'Easy A' Gets Failing Grade
Glenn Kenny, Special to MSN Movies
The list of teen sex comedies/romances based on canonical works of English and American literature is a small but honorable one. We all recall the wit and charm of Amy Heckerling's 1995 "Clueless," which seamlessly and gracefully grafted the plot of Jane Austen's "Emma" to a contemporary Valley Girl comedy of manners and mores. 2000's "10 Things I Hate About You" credibly transplanted Shakespeare's "The Taming of the Shrew" to high school and introduced audiences to the winning ways of Heath Ledger and Julia Stiles. And, of course, 2004's "Mean Girls" gave us a glimpse of what an engaging comedian Lindsay Lohan could be, while riffing on the classic sociological study "Queen Bees and Wannabees."
Now Will Gluck, director of 2009's not-entirely-deplorable male-cheerleader high-school comedy "Fired Up," attempts a gloss on Nathaniel Hawthorne's revered, but these days rarely read, "The Scarlet Letter" with "Easy A." The title refers not to the characteristics of a given academic course but to ... well, I'm not quite sure. In Hawthorne's tale, of course, the "A" stood for "adulteress" or "adultery," that being the presumed sin of its heroine, Hester Prynne. In this version, the smart and quick-witted but socially invisible high-schooler Olive (Emma Stone) earns her "A," such as it is, by lying to her loopy, busty, best friend Rhiannon (Alyson Michalka) about a weekend virginity loss that never even came close to happening -- even the date in question was an imaginary one. Olive's "confession" is overheard by perky holy roller and busybody Marianne (Amanda Bynes), who spreads the word on it double-quick, resulting in a) everybody in the small-town high school suddenly taking notice of Olive and b) her reputation as a "slut" making her popular in a way she doesn't quite relish.
Olive soon finds out that being regarded as a loose woman can be useful and lucrative. After agreeing to help a closeted gay pal (Dan Byrd) avert suspicion and prejudice by aurally simulating sex with him at a popular girl's party, Olive finds herself allowing various socially challenged males to brag about sampling her favors, in exchange for cash and services. Said favors remain reserved in reality, and there's the reliable charming but seemingly unattainable good-guy waiting in the wings (Penn Badgley, who looks rather like a junior Mark Ruffalo), but before he can do his Prince Charming act, Olive's got to deal with various consequences of her actions, which eventually mushroom into reports of sexually transmitted diseases and revelations of actual marital infidelity among the school's faculty members. (These adults include Malcolm McDowell, Thomas Haden Church, and Lisa Kudrow.) All the while, Olive's droll, kooky, understanding-to-a-fault parents, charmingly played by Patricia Clarkson and Stanley Tucci -- who last teamed as a much more despairing pair in Tucci's "Blind Date" -- stand at the domestic sidelines and make goofy jokes.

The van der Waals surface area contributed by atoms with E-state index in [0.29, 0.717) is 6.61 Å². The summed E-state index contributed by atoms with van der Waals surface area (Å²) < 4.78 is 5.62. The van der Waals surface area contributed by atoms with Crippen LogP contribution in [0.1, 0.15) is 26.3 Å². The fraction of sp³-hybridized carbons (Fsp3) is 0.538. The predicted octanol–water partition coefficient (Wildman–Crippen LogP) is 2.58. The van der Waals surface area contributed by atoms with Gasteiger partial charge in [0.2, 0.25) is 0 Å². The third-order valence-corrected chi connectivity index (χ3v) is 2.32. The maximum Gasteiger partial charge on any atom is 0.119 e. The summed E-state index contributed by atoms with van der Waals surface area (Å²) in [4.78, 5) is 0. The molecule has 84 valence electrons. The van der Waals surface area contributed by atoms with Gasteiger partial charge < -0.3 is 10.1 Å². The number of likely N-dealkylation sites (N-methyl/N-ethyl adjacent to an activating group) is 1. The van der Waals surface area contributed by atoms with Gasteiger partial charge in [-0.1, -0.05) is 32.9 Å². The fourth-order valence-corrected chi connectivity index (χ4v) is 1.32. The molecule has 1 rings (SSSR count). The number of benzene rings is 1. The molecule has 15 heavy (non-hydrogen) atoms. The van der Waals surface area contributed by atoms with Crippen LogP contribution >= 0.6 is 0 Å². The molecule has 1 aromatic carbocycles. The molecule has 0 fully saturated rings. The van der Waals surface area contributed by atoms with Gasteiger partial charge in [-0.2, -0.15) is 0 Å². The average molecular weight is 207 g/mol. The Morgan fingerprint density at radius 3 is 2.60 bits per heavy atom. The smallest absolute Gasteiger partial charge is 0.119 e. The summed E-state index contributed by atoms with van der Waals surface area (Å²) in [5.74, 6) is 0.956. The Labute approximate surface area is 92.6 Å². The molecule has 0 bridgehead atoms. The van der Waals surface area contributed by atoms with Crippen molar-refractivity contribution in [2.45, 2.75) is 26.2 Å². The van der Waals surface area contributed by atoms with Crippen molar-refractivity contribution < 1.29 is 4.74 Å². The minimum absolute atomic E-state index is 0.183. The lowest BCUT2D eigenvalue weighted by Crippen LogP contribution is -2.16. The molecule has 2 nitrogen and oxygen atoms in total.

Given the luminaries, young and older, dotting the cast, this ought to be some kind of fun, but it's not nearly as much fun as it might have been. Emma Stone is a very funny and attractive actress, but the 21-year-old does not compute as a high-schooler; her husky voice and cat-who-swallowed-the-canary look put one in mind of the young Kathleen Turner -- fresh but not quite young in the way that moviegoers think of the kids today. It doesn't help that her dialogue makes her sound like a film-studies major just out of her 20s. "There's a higher power that will judge you for your indecency," Bynes' character advises Olive at one point. "Tom Cruise?" Olive asks in a putative zinger, and I suppose it's touching that Hollywood believe that Tom Cruise really registers all that strongly in the high-school girl philosophy. Actually, maybe it's not so much touching as it's indicative of a problem for Hollywood. In any case, as much as I like my teen comedies to be knowing, giving a nod to the Wim Wenders film adaptation of "The Scarlet Letter," as this film does, seems even to this Wenders man a little too knowing for its own good. And once the STD plot point kicks in, the wannabe-edgy romp just starts seeming kind of frantic, weird and desperate. The excellent cast keeps the whole conceit from flying apart, but their contributions can't fully save the picture. "John Hughes did not direct my life," Olive tells the audience at one point. A lot of viewers might wish that he had. I kind of did, and I wasn't even that big a fan of him.
Glenn Kenny is a writer living in Brooklyn. He was the chief film critic for Premiere magazine from 1998 to 2007. He contributes to various publications and websites, and blogs at http://somecamerunning.typepad.com.